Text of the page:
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Nicholas Blauch, Marlene Behrmann, David Plaut; Cortical organization as optimization. Journal of Vision 2020;20(11):1683. doi: https://doi.org/10.1167/jov.20.11.1683.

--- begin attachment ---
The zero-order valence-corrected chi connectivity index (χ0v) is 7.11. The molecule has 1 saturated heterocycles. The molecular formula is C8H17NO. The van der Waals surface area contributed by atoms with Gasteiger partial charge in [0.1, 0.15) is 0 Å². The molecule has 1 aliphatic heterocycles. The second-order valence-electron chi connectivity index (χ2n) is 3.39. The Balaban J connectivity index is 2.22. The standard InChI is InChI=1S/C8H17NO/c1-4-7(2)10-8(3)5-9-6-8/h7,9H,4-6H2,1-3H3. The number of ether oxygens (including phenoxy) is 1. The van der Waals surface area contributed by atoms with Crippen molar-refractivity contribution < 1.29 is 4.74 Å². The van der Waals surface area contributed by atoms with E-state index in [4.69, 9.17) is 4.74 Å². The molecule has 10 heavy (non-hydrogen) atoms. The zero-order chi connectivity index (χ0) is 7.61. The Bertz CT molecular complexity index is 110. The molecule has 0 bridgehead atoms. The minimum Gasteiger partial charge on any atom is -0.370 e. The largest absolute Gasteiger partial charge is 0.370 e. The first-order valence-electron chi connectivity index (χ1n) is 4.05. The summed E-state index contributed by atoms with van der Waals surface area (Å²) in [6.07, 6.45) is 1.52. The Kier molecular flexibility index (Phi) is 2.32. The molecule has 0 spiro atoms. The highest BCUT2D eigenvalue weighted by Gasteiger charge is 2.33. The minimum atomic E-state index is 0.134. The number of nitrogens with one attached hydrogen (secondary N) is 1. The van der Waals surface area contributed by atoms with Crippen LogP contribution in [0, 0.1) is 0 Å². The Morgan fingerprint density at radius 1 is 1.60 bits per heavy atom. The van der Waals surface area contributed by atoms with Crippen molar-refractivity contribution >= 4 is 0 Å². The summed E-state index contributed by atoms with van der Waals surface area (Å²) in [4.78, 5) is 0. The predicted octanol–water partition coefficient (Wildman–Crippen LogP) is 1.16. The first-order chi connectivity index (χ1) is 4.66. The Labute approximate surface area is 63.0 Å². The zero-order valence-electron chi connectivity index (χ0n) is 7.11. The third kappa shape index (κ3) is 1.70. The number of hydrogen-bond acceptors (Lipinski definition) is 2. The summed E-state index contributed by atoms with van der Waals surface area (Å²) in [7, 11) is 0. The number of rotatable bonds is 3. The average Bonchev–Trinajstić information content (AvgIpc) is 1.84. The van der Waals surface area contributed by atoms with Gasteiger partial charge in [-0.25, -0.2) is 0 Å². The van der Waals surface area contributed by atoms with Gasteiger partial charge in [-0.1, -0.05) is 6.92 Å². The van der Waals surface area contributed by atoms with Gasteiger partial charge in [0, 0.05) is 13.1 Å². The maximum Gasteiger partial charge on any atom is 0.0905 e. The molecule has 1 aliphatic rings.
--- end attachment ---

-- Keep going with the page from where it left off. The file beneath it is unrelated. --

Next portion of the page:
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The presence of category-selective areas in ventral temporal cortex (VTC) of humans and other primates has been used to support modular theories of perception containing separable components for the processing of categories such as faces and text. However, substantial evidence supports a non-modular, distributed account of processing containing topographic, graded specialization. Whether the developed system is best characterized as modular or not, a theory of its development is required. We performed small-scale abstract and large-scale visual recognition simulations to understand the development of specialization in tasks with varying degrees of functional overlap. Abstract autoencoder simulations revealed a small benefit from sharing hidden representations across orthogonal input domains – that is, from avoiding modularity. However, when the autoencoder was required to simultaneously encode inputs from both domains, it developed fully modular representations. By varying the fraction of inputs coming from a single domain or multiple domains, we could precisely control the degree of developed modularity. We next examined a deep convolutional neural network trained to recognize objects and faces. A fully shared network performed slightly better than architecturally modular networks matched in total units. Further, the shared network developed substantial but graded specialization for objects and faces, with many units demonstrating domain-preferential mean responses and category-invariant information, while retaining such properties for the non-preferred domain. In ongoing work with a map-like deep convolutional recurrent neural network, we find that a simple and biologically-plausible scaling of connection noise or probability with axon distance may be sufficient to produce localized face-selective clusters. Our modeling approach demonstrates that graded, localized specialization may emerge from optimizing hidden representations for multiple tasks under architectural constraints, and that such graded specialization may be preferable to modularity even in the abstract scenario of representing orthogonal patterns. Our results thus weaken the case for full-fledged modularity in visual recognition.
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